Written by Jesse Moore
March 12, 2023
Tunisia, once the only Arab country considered to have bloomed in the Arab Spring, is quickly wilting, as I’ve previously described. President Kais Saied, a former law professor, performed a coup in 2021 by suspending parliament and assuming executive power in order to ‘save’ the country from the parliament that held ‘real progress’ hostage. Not much has changed since his self-aggrandizing revolution. The country is still plagued by a poor economy and leftover turmoil from the Covid-19 pandemic. Young Tunisians see no future in their country, prompting many of them to make the perilous journey to Europe. Once there, they will often find little hospitality. Right-wing populists spout conspiracy theories about a so-called “Great Replacement”, where black and brown immigrants are ‘reverse-colonizing’ Europe in order to dilute its ‘white’ population. Sometimes this racist conspiracy theory features a nefarious ‘other’ that directs this demographic war.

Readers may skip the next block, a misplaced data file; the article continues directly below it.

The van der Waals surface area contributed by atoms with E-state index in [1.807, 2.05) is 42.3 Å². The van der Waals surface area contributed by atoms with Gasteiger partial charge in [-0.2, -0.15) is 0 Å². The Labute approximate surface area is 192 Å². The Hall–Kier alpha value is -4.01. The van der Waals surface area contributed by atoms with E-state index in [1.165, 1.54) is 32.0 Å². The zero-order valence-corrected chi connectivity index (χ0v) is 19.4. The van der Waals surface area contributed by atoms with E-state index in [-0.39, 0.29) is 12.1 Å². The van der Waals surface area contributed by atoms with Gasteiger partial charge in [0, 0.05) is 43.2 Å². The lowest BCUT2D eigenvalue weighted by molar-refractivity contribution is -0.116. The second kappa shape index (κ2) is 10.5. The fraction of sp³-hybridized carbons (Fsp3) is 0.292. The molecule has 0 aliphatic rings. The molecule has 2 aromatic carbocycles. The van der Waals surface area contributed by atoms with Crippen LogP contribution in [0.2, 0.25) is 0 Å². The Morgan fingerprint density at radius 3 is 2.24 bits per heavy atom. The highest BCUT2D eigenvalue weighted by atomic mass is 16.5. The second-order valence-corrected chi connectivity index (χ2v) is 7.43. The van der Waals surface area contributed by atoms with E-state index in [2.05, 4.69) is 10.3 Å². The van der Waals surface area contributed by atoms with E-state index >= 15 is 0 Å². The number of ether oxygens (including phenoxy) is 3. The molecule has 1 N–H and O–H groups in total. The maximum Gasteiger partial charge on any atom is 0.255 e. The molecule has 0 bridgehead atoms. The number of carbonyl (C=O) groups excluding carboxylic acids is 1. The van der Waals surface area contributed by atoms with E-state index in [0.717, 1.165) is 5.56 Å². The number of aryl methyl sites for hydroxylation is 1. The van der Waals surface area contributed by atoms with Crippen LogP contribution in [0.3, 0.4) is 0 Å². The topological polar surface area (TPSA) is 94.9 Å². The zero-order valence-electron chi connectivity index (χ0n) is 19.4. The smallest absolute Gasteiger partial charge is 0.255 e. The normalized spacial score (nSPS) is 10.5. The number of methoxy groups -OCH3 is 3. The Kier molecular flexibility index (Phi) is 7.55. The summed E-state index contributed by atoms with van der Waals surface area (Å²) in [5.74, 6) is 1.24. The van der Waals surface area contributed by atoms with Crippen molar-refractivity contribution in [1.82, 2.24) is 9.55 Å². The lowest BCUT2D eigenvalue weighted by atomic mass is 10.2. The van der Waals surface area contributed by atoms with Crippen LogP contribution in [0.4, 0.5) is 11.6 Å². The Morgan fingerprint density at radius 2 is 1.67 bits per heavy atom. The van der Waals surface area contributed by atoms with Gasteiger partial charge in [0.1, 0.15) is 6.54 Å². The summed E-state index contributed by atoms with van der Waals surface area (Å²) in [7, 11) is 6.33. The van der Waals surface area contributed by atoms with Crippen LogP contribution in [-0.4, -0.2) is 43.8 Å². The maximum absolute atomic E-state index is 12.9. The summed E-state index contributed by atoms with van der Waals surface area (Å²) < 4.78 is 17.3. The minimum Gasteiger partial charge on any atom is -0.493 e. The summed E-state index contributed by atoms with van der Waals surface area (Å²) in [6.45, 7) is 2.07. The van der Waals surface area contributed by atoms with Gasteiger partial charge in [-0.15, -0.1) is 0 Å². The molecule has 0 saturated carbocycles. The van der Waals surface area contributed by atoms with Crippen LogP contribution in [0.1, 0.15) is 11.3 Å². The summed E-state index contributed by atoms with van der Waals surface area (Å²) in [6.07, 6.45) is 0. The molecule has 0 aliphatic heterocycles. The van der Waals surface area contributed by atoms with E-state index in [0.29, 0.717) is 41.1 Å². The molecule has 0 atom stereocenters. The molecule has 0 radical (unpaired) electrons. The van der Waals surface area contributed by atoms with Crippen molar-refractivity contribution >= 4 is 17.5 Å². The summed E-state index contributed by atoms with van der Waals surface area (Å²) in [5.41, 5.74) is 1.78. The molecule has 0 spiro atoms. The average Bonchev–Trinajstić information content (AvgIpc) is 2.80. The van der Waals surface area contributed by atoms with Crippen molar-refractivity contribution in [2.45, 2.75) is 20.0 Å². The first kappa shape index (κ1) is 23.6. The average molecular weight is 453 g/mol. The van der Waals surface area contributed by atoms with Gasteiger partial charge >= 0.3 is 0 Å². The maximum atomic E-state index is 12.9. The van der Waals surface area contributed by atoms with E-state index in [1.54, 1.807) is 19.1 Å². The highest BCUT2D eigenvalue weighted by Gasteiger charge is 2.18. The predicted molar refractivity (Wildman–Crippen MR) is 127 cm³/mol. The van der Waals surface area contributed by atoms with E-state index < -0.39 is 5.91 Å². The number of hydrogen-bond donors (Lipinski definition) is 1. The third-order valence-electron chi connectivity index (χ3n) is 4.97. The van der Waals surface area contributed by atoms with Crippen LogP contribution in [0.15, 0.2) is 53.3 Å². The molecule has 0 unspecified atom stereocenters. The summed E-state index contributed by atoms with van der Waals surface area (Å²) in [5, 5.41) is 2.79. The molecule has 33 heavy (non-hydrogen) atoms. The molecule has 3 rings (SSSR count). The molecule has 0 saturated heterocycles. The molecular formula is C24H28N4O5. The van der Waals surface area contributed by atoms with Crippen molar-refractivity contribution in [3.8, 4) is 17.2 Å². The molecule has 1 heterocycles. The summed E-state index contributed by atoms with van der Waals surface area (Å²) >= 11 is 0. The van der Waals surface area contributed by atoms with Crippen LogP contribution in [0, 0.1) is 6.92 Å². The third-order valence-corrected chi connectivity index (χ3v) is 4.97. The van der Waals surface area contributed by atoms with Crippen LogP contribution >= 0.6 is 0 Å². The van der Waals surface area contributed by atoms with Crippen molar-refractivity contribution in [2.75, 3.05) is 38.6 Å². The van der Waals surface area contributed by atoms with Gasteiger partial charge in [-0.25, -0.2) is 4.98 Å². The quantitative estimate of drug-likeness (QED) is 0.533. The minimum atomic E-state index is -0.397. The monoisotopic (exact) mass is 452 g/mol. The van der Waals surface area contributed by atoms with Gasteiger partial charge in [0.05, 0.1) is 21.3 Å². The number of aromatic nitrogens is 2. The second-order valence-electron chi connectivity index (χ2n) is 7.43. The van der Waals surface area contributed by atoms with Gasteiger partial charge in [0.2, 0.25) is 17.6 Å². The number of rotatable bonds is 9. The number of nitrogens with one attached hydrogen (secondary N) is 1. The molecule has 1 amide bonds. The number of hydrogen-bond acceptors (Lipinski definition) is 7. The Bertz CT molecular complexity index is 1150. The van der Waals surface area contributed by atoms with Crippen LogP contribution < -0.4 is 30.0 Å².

In his address to Tunisia’s National Security Council last month, President Saied echoed this narrative, claiming that there is a conspiracy to “change the demographic composition of Tunisia” by “settl[ing] irregular migrants from sub-Saharan Africa in Tunisia.” Saied’s remarks were a pathetic attempt to pin the country’s woes on the ‘other’, a well-worn fascist tactic that may be coming back into fashion. These comments by Tunisia’s president stoked fear about anti-black violence in the country and prompted protests in the capital, Tunis.
What did the ex-professor have to say about his role in stoking racist violence? “But I have sub-Saharan African friends!”
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